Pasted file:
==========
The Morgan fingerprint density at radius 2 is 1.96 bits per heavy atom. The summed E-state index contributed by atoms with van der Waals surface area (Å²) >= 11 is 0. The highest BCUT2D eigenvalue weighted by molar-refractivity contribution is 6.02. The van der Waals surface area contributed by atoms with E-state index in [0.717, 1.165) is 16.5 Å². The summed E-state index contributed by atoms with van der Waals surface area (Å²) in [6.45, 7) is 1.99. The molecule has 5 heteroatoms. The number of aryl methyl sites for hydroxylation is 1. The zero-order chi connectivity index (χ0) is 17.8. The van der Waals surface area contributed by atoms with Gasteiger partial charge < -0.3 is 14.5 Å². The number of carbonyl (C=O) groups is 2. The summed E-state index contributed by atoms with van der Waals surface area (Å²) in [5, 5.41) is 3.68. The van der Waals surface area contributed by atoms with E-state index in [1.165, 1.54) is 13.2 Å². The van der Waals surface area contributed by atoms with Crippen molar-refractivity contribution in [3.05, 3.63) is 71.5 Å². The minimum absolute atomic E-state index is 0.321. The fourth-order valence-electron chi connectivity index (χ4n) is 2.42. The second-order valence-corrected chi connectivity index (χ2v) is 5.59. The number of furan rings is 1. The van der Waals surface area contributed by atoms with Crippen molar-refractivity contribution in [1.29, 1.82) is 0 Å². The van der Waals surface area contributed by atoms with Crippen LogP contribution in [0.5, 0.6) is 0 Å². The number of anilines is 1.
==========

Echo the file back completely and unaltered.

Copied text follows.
The Morgan fingerprint density at radius 2 is 1.96 bits per heavy atom. The summed E-state index contributed by atoms with van der Waals surface area (Å²) >= 11 is 0. The highest BCUT2D eigenvalue weighted by molar-refractivity contribution is 6.02. The van der Waals surface area contributed by atoms with E-state index in [0.717, 1.165) is 16.5 Å². The summed E-state index contributed by atoms with van der Waals surface area (Å²) in [6.45, 7) is 1.99. The molecule has 5 heteroatoms. The number of aryl methyl sites for hydroxylation is 1. The zero-order chi connectivity index (χ0) is 17.8. The van der Waals surface area contributed by atoms with Gasteiger partial charge < -0.3 is 14.5 Å². The number of carbonyl (C=O) groups is 2. The summed E-state index contributed by atoms with van der Waals surface area (Å²) in [5, 5.41) is 3.68. The van der Waals surface area contributed by atoms with E-state index in [1.165, 1.54) is 13.2 Å². The van der Waals surface area contributed by atoms with Crippen molar-refractivity contribution in [3.05, 3.63) is 71.5 Å². The minimum absolute atomic E-state index is 0.321. The fourth-order valence-electron chi connectivity index (χ4n) is 2.42. The second-order valence-corrected chi connectivity index (χ2v) is 5.59. The number of furan rings is 1. The van der Waals surface area contributed by atoms with Crippen molar-refractivity contribution in [1.29, 1.82) is 0 Å². The van der Waals surface area contributed by atoms with Crippen LogP contribution in [0.5, 0.6) is 0 Å². The number of anilines is 1.